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04 August 2022


RACGP welcomes monkeypox vaccine announcement

The Royal Australian College of General Practitioners (RACGP) has welcomed Australia securing a new third-generation monkeypox virus vaccine to help keep patients across the nation safe.

The federal Government has secured 450,000 doses of the monkeypox virus vaccine by Bavarian Nordic. The first delivery of approximately 22,000 doses will arrive in Australia later this week with the remainder to arrive later this year and into 2023.

RACGP Rural Chair Dr Michael Clements welcomed the news.

“This is a breakthrough moment in the fight against the monkeypox virus,” he said.

“Fortunately, we have not had many cases in Australia and by rolling out this vaccine we can limit community transmission and stop the virus taking hold. The Australian Technical Advisory Group on Immunisation or ATAGI has recommended key groups to be vaccinated. The states and territories will receive the vaccine and be responsible for managing the rollout within their jurisdictions and that includes prioritising access to the initial doses based on who is at greatest risk of exposure or severe illness and their local context. So, stay tuned for further details about when you can get vaccinated.”

Dr Clements urged Australians to remain calm and listen to expert health advice.

“Once again as a community we all have a role to play,” he said.

“Given everything we have been through over the last two and a half years, it’s natural for people to be anxious or concerned about a new virus entering our shores called monkeypox. You can be reassured that this virus is not nearly as easy to contract as COVID-19 and although it is a ‘cousin’ of smallpox it is not anywhere near as deadly.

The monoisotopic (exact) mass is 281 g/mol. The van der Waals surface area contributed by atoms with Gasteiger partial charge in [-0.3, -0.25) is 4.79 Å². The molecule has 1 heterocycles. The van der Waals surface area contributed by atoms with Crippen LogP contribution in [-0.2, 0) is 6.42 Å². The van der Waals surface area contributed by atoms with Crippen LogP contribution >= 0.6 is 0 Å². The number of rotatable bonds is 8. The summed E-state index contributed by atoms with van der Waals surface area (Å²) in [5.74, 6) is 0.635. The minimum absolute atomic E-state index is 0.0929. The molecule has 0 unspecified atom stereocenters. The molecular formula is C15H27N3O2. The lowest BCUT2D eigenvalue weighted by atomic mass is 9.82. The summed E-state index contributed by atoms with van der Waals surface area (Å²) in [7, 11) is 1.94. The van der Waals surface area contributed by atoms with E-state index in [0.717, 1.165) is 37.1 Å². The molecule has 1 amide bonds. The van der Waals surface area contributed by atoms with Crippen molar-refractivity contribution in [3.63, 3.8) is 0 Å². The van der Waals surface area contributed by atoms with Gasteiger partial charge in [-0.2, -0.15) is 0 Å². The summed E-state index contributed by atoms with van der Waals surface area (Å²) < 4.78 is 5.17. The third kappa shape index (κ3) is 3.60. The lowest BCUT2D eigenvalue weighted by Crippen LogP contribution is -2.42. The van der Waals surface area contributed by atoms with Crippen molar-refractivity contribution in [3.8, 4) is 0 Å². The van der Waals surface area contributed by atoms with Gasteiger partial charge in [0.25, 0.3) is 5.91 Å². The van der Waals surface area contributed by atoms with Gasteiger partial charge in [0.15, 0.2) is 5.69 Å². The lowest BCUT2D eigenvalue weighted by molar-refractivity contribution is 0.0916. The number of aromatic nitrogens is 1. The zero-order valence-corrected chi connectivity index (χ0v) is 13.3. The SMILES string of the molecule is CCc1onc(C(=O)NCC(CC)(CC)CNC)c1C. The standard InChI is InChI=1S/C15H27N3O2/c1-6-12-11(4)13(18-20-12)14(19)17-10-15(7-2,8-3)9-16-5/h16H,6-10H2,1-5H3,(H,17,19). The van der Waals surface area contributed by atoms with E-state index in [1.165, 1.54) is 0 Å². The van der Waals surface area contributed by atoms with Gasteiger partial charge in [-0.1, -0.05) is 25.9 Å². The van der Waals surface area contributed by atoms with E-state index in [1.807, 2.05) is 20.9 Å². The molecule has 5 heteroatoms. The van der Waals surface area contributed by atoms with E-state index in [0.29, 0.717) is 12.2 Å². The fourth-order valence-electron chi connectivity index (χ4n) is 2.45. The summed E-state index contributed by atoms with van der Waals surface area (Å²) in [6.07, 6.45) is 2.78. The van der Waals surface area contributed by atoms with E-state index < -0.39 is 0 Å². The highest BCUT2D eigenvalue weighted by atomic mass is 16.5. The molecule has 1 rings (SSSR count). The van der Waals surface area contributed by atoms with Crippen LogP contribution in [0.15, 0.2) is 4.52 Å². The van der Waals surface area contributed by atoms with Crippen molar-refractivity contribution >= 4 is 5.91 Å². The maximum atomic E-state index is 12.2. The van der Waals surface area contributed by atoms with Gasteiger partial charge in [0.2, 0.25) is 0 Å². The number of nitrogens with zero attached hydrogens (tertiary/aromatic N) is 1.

“So, there is no need for undue alarm; however, there are small but important steps we can all take to limit transmission of this virus including having those at-risk populations vaccinated as soon as possible. I encourage anyone to seek care if you are displaying symptoms, which include a fever, a distinctive rash that looks like tiny blisters, which can occur on any part of the body including the face, and swollen lymph nodes. Those who have recently returned from overseas, or who have been in contact with a case here in Australia, and who develop any of these symptoms should be particularly alert and seek medical advice immediately.

“It is also critical that we do not stigmatise people who contract this virus. Many people may have seen recent media reports of identified cases predominantly being amongst gay, bisexual, or other men who have sex with men. Please remember that anyone can contract monkeypox and it is not a sexually transmitted disease. This is just a virus, and we need to deal with monkeypox without stigma or unhelpful commentary.

“I don’t want any patients to feel like there are any barries to seeking treatment. If you suspect you have monkeypox please reach out to your GP because we are here to help without judgment. GPs and general practice teams will be at the ready to roll up our sleeves and vaccinate eligible patients if we are needed. We are always there for our communities.”


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